This time I felt more prepared for these issues and wanted to be able to control or at least set up an illusion of control within the situation.
I began the process with a drawing, I have made several of these images of people wrestling, their heads merging together as they feel out each other's body, ready to throw as soon as they find a weakness in the other person's stance. I'm always searching for images that I can use as allegories and this was one I felt was getting somewhere. I was thinking that in opposition we become more and more like the person we oppose. So the next stage was to make these images in clay.
The figures became more merged as I made them, arms belonging to both figures and I thought these were a better resolution to the problem that the initial drawings. It was at this stage that the possibility of going on to use 3D printing presented itself. I had been fascinated by the way that clay's 'clumpiness' sort of controlled what was coming out and I was interested in how when you fire things, you have to let go and see what happens. The surfaces were finally resolved by applying two different types of wax with soft cloths, again something I hadn't predicted, but which came about as a result of me trying things out.
So how could I use the computer technology and still allow for the material to think for itself?
The first stage is imaging and I was using a special camera that had 4 sensitive lenses.
The ceramic was placed on a turntable and the camera on a tripod. (You don't need to do this in order to get 3D information, you could simply move the camera around the object and take images but I felt this too random). What was interesting was that you could set the object up to be scanned in such a way that part of it was always hidden, or in shadow as far as the 3D camera was concerned. I.e. you can control how much information to give the software to work with. Gradually as the image is rotated the 3D skin is built up and you see it emerge on screen.
Sometimes the missing areas are due to reflection but the more the object is rotated the more information gaps are filled. However a 3D printer abhors a vacuum and when there is a hole, as can be seen emerging in the image above between the neck/head and the arm, the software will deduce that something is needed to fill the gap. The blue image below, shows what happens when the software begins to render the image for 3D printing, it somehow deduces what to do by responding to surrounding surface details and fills in the gap with its own 'invention'.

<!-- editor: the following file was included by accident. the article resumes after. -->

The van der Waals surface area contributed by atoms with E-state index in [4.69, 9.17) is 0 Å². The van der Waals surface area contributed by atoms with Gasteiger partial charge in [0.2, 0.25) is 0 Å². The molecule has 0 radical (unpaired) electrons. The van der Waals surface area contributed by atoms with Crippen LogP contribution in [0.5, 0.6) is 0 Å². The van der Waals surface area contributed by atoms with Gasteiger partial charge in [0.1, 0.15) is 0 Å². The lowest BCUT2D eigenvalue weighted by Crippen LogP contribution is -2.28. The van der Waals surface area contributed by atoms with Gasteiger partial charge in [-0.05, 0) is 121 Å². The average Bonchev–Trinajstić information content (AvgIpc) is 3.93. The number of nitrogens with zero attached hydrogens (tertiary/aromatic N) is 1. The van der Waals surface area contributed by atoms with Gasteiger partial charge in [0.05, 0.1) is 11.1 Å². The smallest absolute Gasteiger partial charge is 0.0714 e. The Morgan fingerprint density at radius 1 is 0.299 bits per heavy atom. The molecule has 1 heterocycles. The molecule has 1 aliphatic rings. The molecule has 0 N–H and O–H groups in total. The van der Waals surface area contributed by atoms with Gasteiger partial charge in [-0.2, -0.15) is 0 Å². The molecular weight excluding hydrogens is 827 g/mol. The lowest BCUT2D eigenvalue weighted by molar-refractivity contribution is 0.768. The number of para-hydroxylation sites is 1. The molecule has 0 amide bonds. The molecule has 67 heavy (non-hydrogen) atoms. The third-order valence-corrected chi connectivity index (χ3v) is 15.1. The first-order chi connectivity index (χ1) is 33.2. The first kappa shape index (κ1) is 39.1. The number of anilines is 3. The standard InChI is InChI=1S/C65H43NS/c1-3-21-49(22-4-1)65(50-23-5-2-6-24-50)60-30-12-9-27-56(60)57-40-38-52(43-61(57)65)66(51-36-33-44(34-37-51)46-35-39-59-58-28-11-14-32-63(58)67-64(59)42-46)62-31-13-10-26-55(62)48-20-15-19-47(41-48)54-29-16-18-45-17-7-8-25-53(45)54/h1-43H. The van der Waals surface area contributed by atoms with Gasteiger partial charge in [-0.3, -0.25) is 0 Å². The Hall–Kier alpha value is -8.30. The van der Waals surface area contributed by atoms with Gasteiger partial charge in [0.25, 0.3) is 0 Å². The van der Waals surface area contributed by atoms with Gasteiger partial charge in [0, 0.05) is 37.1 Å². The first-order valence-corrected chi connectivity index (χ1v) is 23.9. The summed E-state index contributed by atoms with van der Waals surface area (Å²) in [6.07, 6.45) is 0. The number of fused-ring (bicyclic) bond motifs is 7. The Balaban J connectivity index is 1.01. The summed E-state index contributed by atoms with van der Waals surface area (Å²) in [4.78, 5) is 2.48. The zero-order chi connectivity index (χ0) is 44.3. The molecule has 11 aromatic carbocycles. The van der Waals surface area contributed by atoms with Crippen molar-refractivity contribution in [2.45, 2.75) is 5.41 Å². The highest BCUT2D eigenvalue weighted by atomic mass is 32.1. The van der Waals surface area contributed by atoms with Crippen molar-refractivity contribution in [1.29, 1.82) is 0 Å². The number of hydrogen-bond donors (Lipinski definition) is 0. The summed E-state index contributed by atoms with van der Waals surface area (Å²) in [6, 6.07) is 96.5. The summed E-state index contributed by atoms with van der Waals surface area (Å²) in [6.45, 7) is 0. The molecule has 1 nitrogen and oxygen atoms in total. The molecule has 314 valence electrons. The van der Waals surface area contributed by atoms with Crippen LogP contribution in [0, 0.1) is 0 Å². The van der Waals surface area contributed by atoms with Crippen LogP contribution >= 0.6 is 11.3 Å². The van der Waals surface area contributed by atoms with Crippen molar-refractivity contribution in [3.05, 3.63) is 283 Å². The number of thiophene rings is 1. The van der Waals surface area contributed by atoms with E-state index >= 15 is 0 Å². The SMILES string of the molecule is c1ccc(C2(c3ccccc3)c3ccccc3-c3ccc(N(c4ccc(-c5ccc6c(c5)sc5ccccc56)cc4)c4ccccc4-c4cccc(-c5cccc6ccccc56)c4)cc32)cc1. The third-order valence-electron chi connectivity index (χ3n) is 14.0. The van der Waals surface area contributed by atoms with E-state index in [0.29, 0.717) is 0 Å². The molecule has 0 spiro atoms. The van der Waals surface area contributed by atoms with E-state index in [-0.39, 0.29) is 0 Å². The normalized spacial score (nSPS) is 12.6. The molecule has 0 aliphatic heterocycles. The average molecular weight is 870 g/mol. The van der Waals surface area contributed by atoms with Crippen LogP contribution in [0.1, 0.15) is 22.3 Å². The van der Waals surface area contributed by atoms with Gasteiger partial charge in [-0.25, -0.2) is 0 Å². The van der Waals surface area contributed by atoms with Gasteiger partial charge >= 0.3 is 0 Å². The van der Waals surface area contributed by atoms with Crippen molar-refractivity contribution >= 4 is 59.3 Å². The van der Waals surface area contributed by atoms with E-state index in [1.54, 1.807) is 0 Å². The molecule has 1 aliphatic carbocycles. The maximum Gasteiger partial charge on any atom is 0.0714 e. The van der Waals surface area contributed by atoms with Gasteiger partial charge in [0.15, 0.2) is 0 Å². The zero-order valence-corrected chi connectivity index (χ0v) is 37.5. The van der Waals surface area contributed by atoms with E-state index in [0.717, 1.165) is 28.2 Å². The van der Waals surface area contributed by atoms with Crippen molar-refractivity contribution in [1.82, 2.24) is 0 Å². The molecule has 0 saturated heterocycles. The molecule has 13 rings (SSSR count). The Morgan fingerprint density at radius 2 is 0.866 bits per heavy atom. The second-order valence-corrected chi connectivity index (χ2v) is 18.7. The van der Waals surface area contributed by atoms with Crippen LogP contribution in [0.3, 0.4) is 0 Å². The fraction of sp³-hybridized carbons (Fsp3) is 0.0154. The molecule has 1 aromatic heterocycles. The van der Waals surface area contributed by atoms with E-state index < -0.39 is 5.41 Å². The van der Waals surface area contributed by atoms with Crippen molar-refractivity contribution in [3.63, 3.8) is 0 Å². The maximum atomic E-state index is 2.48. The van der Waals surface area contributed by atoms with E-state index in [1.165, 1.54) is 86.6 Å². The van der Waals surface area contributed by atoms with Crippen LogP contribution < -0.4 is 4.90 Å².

When you come to set the image up for 3D printing there are a series of options that allow you to engage with the areas of missing information. One area you can manipulate is the orientation of the image in relation to the base plate. Once set, (and this is always necessary because the x, y, z axis as set on the camera is not the same as on the printer), you can ask the computer to add supporting structures to any areas that would in effect be floating and these are the columns that are holding the structure up. The strange rounded 'feet' are the result of the camera not having the bottom of the legs on one side of the ceramic in the frame when images were taken. The computer software has 'guessed' what these would be like. This combination of actual readings, the computer guessing how to resolve areas it didn't have any information for and the fact that it needed to invent structures to hold up 'floating' forms, finally resulted in the images below.
I am now beginning a second set of models, whereby I'm trying to increase the sense of scale that the supporting structures provide. Can I trigger a reading that is even more like a 'monster attacking a city'?
The process has moved the idea on quite a long way. I'm fascinated by the way that the more you let go of a process the more it seems to run in directions that make much more sense than if you were in control. In particular in this case it has taken me right back to films I saw as a boy in the 1950s and 60s. They must still haunt my imagination.
Model of the monster in the film, 'The Angry Red Planet'
Rodan from the Godzilla films
Both these films rely on model making and filming the models from a low angle so that they appear much larger then they really are. I have done exactly the same with the 3D printed model, an aspect of 3D drawing and thinking that I put up a post on a couple of years ago; 'when making models to work from'.